This is a case where it is particularly important to bear in mind the various judicial dicta referred to above about considering the unusual or unlikely cause, and not simply following the medical evidence without question. I found Dr Hogarth’s evidence very helpful in his appreciation that unlikely events necessarily happen, and there will be outliers to the normal clinical presentation. The academic literature does indicate that there are cases of young children suffering both SDH and (very infrequently) RHs from short falls. I give considerable weight to Professor Fielder’s evidence that he has never seen a case where he thought a RH resulted from a short fall. However, the literature does suggest some such cases do exist.
Hertfordshire County Council v a Mother, a Father, an Older Sibling and Child  EWFC 106
Then we come to this very sad judgment from His Honour Judge Clarke (plus a separate judgment in respect of naming the experts involved). Again, it followed a fact-finding hearing concerning a baby boy with fractures to both sides of his skull with associated areas of scalp swelling; traumatic subdural effusion (Google tells me this is a collection of fluid), traumatic subarachnoid haemorrhage (bleeding in the space surrounding the brain) and a large area of haemorrhagic contusional change which has led to permanent structural brain damage. The injuries are likely to have significant motor, cognitive, developmental and psychological consequences for the child. The fall-out to the family was extensive, with the parents themselves separating just over five weeks after the incident.
As in AA, the family had not been previously known to social care and no concerns had been raised before about the care provided by the parents.
The parents’ case was that the child fell from the father’s arms onto a wooden floor with a concrete base in the kitchen when he was also trying to pick up the child’s older sibling. The child was taken to A&E that evening before being moved to Great Ormond Street Hospital (GOSH) the next morning. The children were made subject to police protective powers.
The local authority issued care proceedings in the summer of 2021 and during the course of the proceedings, a paediatric radiology report was obtained from ‘Professor AM’ and a neuroradiological report from Professor Sellar.
The Executive Summary of Professor AM’s report stated:
“Although uncommon, bilateral and/or complex skull fractures have been documented as following falls from carer’s arms, particularly in infants below 6 months of age. Therefore, the explanation as given by his parents MAY have resulted in the identified fractures i.e., I cannot determine whether the Child’s skull fractures were accidental or inflicted – from my perspective as a paediatric radiologist, either is possible.”
Professor Sellar’s opinion was that:
“the extensive skull fracturing seen is very unlikely to have been caused by a fall as initially described by the father. Two impacts are suggested by the bilateral soft tissue swelling. The burst type fracture seen is typically caused by a crush injury (possibly stamping or being thrown against a surface). The presence of a burst fracture or crush injury is typically caused either by a severe accidental injury e.g. falling out of a window two stories up or a severe RTA (see below Ellis et al) or by a non- accidental injury.”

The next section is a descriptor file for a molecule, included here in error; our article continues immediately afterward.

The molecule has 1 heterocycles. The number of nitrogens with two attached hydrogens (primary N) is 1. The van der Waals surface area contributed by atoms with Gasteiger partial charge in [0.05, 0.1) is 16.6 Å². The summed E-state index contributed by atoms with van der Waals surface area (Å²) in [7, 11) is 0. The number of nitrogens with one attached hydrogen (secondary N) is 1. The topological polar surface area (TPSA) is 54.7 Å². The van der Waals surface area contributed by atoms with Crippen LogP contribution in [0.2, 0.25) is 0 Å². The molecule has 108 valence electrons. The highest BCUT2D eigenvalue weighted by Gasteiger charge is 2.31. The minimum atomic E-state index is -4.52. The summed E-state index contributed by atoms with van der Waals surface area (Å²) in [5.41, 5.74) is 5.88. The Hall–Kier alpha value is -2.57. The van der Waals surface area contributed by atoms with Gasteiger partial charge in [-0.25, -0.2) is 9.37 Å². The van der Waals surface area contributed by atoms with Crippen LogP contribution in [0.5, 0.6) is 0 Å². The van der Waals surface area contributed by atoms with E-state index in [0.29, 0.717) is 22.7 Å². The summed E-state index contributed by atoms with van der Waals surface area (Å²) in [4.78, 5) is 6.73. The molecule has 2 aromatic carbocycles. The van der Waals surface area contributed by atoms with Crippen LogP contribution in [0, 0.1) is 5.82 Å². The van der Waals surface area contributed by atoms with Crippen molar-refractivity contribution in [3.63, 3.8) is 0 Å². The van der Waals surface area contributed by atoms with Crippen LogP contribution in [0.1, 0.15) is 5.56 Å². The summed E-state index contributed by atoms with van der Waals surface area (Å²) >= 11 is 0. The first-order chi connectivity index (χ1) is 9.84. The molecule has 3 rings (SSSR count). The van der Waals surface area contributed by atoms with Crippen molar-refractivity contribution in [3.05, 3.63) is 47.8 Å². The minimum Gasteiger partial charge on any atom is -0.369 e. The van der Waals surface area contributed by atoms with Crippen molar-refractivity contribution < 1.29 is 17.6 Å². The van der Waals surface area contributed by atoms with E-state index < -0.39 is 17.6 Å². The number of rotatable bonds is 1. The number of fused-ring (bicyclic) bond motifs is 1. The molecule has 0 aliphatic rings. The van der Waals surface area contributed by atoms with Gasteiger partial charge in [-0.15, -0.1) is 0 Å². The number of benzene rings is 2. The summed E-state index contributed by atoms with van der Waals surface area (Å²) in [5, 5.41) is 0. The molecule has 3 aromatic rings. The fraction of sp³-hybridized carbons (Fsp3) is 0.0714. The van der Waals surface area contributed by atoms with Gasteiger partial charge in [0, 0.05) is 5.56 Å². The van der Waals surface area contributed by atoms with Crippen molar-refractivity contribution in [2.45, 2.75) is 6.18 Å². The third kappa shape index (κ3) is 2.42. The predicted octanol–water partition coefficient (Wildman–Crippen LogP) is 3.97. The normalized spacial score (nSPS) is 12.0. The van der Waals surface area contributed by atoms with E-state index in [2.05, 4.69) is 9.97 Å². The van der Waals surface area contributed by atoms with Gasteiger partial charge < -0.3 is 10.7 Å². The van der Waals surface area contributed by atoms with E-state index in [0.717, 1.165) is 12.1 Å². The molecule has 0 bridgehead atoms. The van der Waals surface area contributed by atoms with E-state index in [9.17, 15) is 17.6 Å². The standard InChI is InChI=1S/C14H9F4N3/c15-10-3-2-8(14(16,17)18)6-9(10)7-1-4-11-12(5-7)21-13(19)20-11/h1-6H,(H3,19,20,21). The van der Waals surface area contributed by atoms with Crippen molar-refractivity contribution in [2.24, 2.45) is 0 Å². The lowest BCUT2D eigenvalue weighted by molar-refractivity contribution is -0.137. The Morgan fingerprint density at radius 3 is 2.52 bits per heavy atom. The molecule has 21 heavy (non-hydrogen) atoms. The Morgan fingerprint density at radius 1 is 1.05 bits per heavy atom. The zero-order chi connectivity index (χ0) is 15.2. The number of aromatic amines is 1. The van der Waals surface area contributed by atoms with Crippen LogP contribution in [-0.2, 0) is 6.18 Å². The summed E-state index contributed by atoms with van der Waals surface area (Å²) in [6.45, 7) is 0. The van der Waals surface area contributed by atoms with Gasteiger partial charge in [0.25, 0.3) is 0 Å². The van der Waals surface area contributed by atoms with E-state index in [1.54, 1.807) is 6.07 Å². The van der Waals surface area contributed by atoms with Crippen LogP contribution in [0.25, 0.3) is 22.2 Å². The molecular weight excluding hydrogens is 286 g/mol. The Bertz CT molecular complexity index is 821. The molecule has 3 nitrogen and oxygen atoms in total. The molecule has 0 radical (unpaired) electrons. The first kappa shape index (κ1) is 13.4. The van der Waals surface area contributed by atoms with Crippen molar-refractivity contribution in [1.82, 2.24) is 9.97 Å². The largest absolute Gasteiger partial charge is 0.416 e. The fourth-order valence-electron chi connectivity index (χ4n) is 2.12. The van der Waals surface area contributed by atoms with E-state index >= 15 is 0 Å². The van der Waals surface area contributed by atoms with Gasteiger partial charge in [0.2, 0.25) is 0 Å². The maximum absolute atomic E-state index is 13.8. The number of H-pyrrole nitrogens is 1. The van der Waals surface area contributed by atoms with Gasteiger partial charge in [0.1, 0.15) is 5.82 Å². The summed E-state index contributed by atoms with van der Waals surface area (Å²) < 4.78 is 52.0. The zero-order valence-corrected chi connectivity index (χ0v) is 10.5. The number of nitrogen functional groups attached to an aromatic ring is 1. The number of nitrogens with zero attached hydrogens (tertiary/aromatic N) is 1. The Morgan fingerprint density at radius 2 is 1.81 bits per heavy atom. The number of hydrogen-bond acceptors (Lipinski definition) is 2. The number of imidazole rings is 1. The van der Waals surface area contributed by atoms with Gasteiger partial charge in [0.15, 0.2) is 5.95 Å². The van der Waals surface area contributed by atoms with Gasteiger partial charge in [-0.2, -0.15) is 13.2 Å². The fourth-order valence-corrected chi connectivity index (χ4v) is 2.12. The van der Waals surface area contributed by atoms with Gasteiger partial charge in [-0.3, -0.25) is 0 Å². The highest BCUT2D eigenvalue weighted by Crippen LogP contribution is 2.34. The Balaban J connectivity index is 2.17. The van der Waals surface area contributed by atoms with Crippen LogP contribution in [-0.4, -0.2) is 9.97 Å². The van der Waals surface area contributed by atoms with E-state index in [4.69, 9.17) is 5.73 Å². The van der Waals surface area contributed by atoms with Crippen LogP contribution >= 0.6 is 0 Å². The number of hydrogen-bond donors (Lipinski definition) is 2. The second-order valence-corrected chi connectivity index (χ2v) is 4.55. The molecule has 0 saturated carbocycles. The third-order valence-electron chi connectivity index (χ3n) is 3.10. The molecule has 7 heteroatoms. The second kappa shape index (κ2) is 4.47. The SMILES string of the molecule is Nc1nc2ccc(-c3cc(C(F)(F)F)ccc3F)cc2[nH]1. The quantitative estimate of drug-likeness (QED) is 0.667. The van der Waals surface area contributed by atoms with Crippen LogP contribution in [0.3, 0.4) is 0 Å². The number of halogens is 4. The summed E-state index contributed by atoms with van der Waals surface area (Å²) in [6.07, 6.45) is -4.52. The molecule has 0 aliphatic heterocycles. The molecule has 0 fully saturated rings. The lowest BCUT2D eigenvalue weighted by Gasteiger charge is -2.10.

At an experts meeting between Professor AM and Professor Sellar, they were asked if it was possible, when combining the acceleration (possibly caused by father’s attempts to catch the child) with the impact on a wood/concrete fall, this may account for the injuries. Professor Sellar said it was highly unlikely and Professor AM agreed (thereby appearing to shift
somewhat from her position in her report). Shortly before the fact-finding hearing in March 2022, the local authority provided a letter from ‘Dr TM’, which was a neuro-radiology consensus statement. This had not appeared in the medical records available to the court and the parties and the statement included a discussion between 4 consultant paediatric radiologists from GOSH. That statement recorded that they thought the account put forward by the parents (a fall from a height of 5.5ft whilst being carried by the father) was compatible with the radiological findings. In fact, they concluded that a fall from a carer’s arms is more likely to be responsible for complex and more extensive skull fractures and intracranial injuries than a typical short height accidental fall.
The fact-finding hearing commenced on 21 st March 2022. After hearing the expert evidence, the local authority accepted that they were unable to establish threshold on the evidence and indicated they wish to seek permission to withdraw the proceedings. The judge refused permission to withdraw the proceedings, noting that withdrawal at this stage would “leave
many open questions, including conduct of medical professionals and a lack of a clear decision in the interests of the children. It would leave the parents open to questions about the cause of the juries [sic – presumably this should say ‘injuries’] in future.” So, what exactly emerged during the course of the expert evidence? In oral evidence, Professor AM started out by saying that a fall from 5.5 feet might cause one of the fractures but not both. After lunch, and after considering some further literature, she reverted to her initial report and said her opinion was that one impact could have cause the
injuries; that she did not know how an infant skull would react and the injury could have happened as described by the parents or it could be inflicted.